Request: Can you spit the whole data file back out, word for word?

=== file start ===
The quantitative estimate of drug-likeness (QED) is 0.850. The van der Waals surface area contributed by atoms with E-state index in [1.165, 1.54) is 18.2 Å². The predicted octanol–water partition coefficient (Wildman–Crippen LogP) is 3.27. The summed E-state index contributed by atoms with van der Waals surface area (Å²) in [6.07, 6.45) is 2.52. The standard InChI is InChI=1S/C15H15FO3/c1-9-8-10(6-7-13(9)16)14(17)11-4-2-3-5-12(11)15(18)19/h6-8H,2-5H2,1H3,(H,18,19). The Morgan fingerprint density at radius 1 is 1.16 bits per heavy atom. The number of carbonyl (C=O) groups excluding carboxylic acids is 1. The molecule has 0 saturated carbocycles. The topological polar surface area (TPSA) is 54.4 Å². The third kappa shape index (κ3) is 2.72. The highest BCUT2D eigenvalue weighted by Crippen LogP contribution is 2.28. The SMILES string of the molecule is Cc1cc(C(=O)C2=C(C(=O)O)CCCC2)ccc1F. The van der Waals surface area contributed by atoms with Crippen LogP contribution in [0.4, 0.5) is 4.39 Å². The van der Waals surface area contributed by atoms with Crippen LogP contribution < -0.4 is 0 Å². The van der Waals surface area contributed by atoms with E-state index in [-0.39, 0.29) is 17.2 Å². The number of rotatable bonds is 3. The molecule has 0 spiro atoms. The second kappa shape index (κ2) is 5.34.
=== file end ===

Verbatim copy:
The quantitative estimate of drug-likeness (QED) is 0.850. The van der Waals surface area contributed by atoms with E-state index in [1.165, 1.54) is 18.2 Å². The predicted octanol–water partition coefficient (Wildman–Crippen LogP) is 3.27. The summed E-state index contributed by atoms with van der Waals surface area (Å²) in [6.07, 6.45) is 2.52. The standard InChI is InChI=1S/C15H15FO3/c1-9-8-10(6-7-13(9)16)14(17)11-4-2-3-5-12(11)15(18)19/h6-8H,2-5H2,1H3,(H,18,19). The Morgan fingerprint density at radius 1 is 1.16 bits per heavy atom. The number of carbonyl (C=O) groups excluding carboxylic acids is 1. The molecule has 0 saturated carbocycles. The topological polar surface area (TPSA) is 54.4 Å². The third kappa shape index (κ3) is 2.72. The highest BCUT2D eigenvalue weighted by Crippen LogP contribution is 2.28. The SMILES string of the molecule is Cc1cc(C(=O)C2=C(C(=O)O)CCCC2)ccc1F. The van der Waals surface area contributed by atoms with Crippen LogP contribution in [0.4, 0.5) is 4.39 Å². The van der Waals surface area contributed by atoms with Crippen LogP contribution < -0.4 is 0 Å². The van der Waals surface area contributed by atoms with E-state index in [-0.39, 0.29) is 17.2 Å². The number of rotatable bonds is 3. The molecule has 0 spiro atoms. The second kappa shape index (κ2) is 5.34.